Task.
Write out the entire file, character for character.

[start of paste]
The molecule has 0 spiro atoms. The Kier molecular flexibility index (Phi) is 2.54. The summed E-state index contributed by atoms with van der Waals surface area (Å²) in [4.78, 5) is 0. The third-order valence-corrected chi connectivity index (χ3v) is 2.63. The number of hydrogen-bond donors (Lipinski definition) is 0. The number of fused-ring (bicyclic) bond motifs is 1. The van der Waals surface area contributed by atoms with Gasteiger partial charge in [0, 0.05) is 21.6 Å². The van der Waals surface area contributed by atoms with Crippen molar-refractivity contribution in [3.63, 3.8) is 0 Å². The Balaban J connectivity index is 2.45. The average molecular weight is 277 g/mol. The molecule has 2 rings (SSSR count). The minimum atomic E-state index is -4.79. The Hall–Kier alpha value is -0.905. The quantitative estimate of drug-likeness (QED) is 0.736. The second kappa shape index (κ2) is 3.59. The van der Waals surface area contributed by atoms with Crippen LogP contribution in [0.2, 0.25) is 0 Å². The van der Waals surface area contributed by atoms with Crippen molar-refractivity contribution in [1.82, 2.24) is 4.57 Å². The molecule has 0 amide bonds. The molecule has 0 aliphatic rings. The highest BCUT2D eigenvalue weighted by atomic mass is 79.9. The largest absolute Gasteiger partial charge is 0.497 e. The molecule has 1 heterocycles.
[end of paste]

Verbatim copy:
The molecule has 0 spiro atoms. The Kier molecular flexibility index (Phi) is 2.54. The summed E-state index contributed by atoms with van der Waals surface area (Å²) in [4.78, 5) is 0. The third-order valence-corrected chi connectivity index (χ3v) is 2.63. The number of hydrogen-bond donors (Lipinski definition) is 0. The number of fused-ring (bicyclic) bond motifs is 1. The van der Waals surface area contributed by atoms with Gasteiger partial charge in [0, 0.05) is 21.6 Å². The van der Waals surface area contributed by atoms with Crippen molar-refractivity contribution in [3.63, 3.8) is 0 Å². The Balaban J connectivity index is 2.45. The average molecular weight is 277 g/mol. The molecule has 2 rings (SSSR count). The minimum atomic E-state index is -4.79. The Hall–Kier alpha value is -0.905. The quantitative estimate of drug-likeness (QED) is 0.736. The second kappa shape index (κ2) is 3.59. The van der Waals surface area contributed by atoms with Crippen LogP contribution in [0.2, 0.25) is 0 Å². The van der Waals surface area contributed by atoms with Crippen molar-refractivity contribution in [1.82, 2.24) is 4.57 Å². The molecule has 0 amide bonds. The molecule has 0 aliphatic rings. The highest BCUT2D eigenvalue weighted by atomic mass is 79.9. The largest absolute Gasteiger partial charge is 0.497 e. The molecule has 1 heterocycles.